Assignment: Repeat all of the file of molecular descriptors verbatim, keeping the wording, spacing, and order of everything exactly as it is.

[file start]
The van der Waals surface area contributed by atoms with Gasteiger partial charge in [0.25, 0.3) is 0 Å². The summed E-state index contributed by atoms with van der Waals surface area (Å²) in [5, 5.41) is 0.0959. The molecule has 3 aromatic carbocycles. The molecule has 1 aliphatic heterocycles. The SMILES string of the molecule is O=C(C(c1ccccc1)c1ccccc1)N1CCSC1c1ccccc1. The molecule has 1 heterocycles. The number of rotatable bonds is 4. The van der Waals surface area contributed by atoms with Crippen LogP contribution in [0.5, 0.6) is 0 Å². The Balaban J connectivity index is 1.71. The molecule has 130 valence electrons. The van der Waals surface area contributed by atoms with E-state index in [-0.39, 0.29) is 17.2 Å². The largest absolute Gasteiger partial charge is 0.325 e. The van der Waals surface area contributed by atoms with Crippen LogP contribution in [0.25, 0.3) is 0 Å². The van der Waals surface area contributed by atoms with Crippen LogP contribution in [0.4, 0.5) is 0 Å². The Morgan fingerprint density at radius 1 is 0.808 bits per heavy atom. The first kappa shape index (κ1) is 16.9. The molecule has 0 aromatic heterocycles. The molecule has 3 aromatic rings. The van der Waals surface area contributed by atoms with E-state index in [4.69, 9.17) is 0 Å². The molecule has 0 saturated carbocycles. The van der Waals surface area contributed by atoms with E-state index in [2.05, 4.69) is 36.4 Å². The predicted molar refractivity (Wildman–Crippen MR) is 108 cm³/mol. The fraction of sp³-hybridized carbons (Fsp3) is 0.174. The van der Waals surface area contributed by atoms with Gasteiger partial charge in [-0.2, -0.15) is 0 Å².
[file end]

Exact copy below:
The van der Waals surface area contributed by atoms with Gasteiger partial charge in [0.25, 0.3) is 0 Å². The summed E-state index contributed by atoms with van der Waals surface area (Å²) in [5, 5.41) is 0.0959. The molecule has 3 aromatic carbocycles. The molecule has 1 aliphatic heterocycles. The SMILES string of the molecule is O=C(C(c1ccccc1)c1ccccc1)N1CCSC1c1ccccc1. The molecule has 1 heterocycles. The number of rotatable bonds is 4. The van der Waals surface area contributed by atoms with Crippen LogP contribution in [0.5, 0.6) is 0 Å². The Balaban J connectivity index is 1.71. The molecule has 130 valence electrons. The van der Waals surface area contributed by atoms with E-state index in [-0.39, 0.29) is 17.2 Å². The largest absolute Gasteiger partial charge is 0.325 e. The van der Waals surface area contributed by atoms with Crippen LogP contribution in [0.25, 0.3) is 0 Å². The van der Waals surface area contributed by atoms with Crippen LogP contribution in [0.4, 0.5) is 0 Å². The Morgan fingerprint density at radius 1 is 0.808 bits per heavy atom. The first kappa shape index (κ1) is 16.9. The molecule has 0 aromatic heterocycles. The molecule has 3 aromatic rings. The van der Waals surface area contributed by atoms with E-state index in [4.69, 9.17) is 0 Å². The molecule has 0 saturated carbocycles. The van der Waals surface area contributed by atoms with E-state index in [2.05, 4.69) is 36.4 Å². The predicted molar refractivity (Wildman–Crippen MR) is 108 cm³/mol. The fraction of sp³-hybridized carbons (Fsp3) is 0.174. The van der Waals surface area contributed by atoms with Gasteiger partial charge in [-0.2, -0.15) is 0 Å².